Blessed are the cheesemakers: dinarski

Categories: Product stories

A hard and savoury goat’s and cow’s milk cheese from an island in the Adriatic

“It’s made by one of the best dairies in Croatia,” says Chris Stewart of Taste Croatia, holding up a thick wedge of dinarski. Now in its third generation, the Gligora Dairy behind this award-winning cheese is based on Pag island, just off the coast of Croatia, famous for its wild music festivals—and its long tradition in cheesemaking.

The cheese was initially made solely from the milk of native goats, bred outdoors by small farmers across the Dinaric mountains in the south of the country—but in 2010, a shortage of goat’s milk encouraged head cheesemaker Šime Gligora to make up the shortfall with fresh cow’s milk, also outdoor reared, to create a mixed milk cheese: creamy, but with a goaty kick.  

The result was so successful that the following year dinarski won silver at the Global Cheese Awards and in 2013, was awarded a super gold medal in the same category: no small feat for a small dairy adrift in the Adriatic Sea.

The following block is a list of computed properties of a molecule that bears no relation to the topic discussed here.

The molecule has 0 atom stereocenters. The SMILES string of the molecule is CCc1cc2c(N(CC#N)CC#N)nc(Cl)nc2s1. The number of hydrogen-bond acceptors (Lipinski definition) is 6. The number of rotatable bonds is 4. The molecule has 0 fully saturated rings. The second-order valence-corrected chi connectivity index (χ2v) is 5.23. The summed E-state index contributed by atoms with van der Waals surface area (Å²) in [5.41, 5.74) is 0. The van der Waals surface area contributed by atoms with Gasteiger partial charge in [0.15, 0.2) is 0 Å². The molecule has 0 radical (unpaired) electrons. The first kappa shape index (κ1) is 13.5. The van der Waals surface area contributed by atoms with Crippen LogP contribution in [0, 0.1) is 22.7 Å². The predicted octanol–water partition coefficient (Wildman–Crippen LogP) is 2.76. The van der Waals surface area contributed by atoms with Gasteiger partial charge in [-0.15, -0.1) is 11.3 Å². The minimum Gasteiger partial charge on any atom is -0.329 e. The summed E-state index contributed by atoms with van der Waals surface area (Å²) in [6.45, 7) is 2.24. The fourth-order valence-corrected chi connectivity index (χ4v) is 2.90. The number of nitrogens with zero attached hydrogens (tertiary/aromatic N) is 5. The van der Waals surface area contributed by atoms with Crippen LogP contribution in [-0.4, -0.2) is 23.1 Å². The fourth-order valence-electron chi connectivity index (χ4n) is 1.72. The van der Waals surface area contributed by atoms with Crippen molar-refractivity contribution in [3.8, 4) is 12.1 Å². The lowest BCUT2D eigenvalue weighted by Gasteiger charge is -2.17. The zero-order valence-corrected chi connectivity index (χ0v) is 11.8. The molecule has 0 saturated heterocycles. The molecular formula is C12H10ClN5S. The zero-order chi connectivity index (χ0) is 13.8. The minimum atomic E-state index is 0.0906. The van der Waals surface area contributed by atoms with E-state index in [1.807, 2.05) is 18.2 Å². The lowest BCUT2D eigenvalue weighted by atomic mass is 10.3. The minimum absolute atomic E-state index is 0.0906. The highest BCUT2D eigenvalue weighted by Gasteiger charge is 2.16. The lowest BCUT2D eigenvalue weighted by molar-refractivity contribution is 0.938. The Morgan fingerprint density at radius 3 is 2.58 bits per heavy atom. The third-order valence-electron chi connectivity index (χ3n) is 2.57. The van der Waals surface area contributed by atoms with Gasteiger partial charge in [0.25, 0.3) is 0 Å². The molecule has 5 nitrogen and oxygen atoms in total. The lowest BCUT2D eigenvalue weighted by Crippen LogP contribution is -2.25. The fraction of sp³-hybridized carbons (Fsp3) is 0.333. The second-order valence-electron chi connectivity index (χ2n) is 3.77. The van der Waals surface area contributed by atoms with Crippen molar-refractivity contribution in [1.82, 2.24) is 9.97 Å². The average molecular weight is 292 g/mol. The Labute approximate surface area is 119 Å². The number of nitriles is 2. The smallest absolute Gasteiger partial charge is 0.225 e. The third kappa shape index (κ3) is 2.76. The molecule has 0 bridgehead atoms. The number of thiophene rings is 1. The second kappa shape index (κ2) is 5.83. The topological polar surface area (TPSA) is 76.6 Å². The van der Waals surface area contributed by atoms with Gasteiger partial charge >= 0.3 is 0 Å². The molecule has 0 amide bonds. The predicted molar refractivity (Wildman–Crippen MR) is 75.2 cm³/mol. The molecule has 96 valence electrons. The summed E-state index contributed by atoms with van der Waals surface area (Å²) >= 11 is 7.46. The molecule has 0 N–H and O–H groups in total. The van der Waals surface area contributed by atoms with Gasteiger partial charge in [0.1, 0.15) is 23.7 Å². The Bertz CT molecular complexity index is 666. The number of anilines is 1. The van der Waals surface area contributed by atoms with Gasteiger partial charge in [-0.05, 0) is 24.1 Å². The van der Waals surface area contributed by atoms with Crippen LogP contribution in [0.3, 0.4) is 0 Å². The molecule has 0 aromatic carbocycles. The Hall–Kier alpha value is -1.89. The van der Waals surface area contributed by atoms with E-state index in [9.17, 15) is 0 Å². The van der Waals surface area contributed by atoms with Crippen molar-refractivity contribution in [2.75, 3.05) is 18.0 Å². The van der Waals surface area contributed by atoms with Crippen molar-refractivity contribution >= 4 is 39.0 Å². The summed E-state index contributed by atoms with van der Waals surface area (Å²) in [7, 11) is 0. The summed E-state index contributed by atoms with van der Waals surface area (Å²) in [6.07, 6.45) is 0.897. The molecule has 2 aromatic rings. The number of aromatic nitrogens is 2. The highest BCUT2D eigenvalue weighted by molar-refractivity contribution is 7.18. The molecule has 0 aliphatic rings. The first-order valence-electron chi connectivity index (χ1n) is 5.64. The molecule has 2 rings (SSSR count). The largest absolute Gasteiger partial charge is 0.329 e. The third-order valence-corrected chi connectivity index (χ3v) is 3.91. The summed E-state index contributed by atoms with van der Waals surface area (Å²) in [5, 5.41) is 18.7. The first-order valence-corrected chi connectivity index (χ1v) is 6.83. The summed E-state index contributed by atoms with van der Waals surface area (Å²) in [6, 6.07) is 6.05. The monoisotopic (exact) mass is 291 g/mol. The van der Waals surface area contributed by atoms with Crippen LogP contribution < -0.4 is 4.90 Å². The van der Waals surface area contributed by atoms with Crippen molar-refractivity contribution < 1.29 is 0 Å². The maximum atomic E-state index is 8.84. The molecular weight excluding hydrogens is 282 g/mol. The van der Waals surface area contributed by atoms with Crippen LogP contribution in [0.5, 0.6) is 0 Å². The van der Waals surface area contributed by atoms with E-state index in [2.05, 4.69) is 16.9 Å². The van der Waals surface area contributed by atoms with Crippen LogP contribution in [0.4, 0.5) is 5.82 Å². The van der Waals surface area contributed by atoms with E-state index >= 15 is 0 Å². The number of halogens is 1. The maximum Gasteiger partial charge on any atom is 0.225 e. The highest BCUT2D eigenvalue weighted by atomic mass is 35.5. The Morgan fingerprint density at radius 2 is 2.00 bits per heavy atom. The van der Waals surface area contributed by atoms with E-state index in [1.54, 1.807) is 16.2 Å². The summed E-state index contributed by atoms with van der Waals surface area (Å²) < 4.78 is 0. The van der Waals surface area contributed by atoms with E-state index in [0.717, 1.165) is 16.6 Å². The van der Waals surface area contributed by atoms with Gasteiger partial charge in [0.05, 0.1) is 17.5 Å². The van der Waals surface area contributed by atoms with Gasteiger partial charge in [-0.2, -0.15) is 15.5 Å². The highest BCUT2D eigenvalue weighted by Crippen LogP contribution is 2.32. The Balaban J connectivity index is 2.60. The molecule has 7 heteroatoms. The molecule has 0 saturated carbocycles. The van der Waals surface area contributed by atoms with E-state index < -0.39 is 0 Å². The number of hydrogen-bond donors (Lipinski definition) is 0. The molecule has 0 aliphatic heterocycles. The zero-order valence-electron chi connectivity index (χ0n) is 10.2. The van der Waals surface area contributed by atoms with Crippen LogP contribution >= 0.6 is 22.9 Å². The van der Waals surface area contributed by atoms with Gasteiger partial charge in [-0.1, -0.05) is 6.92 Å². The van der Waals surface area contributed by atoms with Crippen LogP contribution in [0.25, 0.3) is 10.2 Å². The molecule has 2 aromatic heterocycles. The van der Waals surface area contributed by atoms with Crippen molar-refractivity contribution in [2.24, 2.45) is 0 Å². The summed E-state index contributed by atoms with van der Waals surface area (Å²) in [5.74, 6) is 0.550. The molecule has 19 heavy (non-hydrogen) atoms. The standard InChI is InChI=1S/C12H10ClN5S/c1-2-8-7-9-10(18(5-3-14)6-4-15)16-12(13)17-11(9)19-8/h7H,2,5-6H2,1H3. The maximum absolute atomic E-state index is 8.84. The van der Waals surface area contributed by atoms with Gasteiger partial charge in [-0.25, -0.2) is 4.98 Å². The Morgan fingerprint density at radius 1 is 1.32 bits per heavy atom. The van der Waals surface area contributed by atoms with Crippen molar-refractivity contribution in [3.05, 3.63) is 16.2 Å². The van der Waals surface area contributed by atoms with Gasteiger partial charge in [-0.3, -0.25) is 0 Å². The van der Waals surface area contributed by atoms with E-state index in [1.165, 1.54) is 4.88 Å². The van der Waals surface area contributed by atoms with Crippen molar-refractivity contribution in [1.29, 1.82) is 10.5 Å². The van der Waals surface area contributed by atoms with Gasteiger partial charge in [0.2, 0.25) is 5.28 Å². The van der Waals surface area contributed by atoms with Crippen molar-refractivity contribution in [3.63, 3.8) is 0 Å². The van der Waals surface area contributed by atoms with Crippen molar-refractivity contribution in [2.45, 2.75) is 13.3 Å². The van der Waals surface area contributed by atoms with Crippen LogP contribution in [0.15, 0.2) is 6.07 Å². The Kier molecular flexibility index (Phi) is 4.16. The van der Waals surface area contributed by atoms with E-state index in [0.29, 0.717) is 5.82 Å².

Deep and savoury
It looks like pecorino: hard, candle-yellow and granular, so that on first bite the taste seems almost indistinguishable. Then, as the flavour grows and lingers, something new, deep and savoury comes in. The mixed cow and goat’s milk adds layers of complexity beyond that which we associate with the hard Italian cheese.

Matured for nine months, “it’s similar in texture to a pecorino but with a creamy goat’s finish to the palate,” continues Chris. “We serve it to customers with fig chutney, which works very well, even though chutney is more of an English thing than Croatian. We like to get the customers a bit messy,” he grins, smearing the bruised purple jam on a sample slice of cheese. It also pairs well with wine, particularly the native wines—another product for which this veritable pantry of a country deserves more acclaim.

In conclusion, it’s versatile. Though noticeably different from pecorino, there’s nothing to stop you grating dinarski on your pasta, or serving ‘a l’Italia’ with a drizzle of syrupy vinegar—though naturally, we recommend you swap your balsamic for Croatia’s fig vinegar. For the true taste of Croatia, though (and what wouldn’t we give for some Mediterranean rays right now?), serve it on a board, drizzled with olive oil, alongside some of Chris’s excellent charcuterie.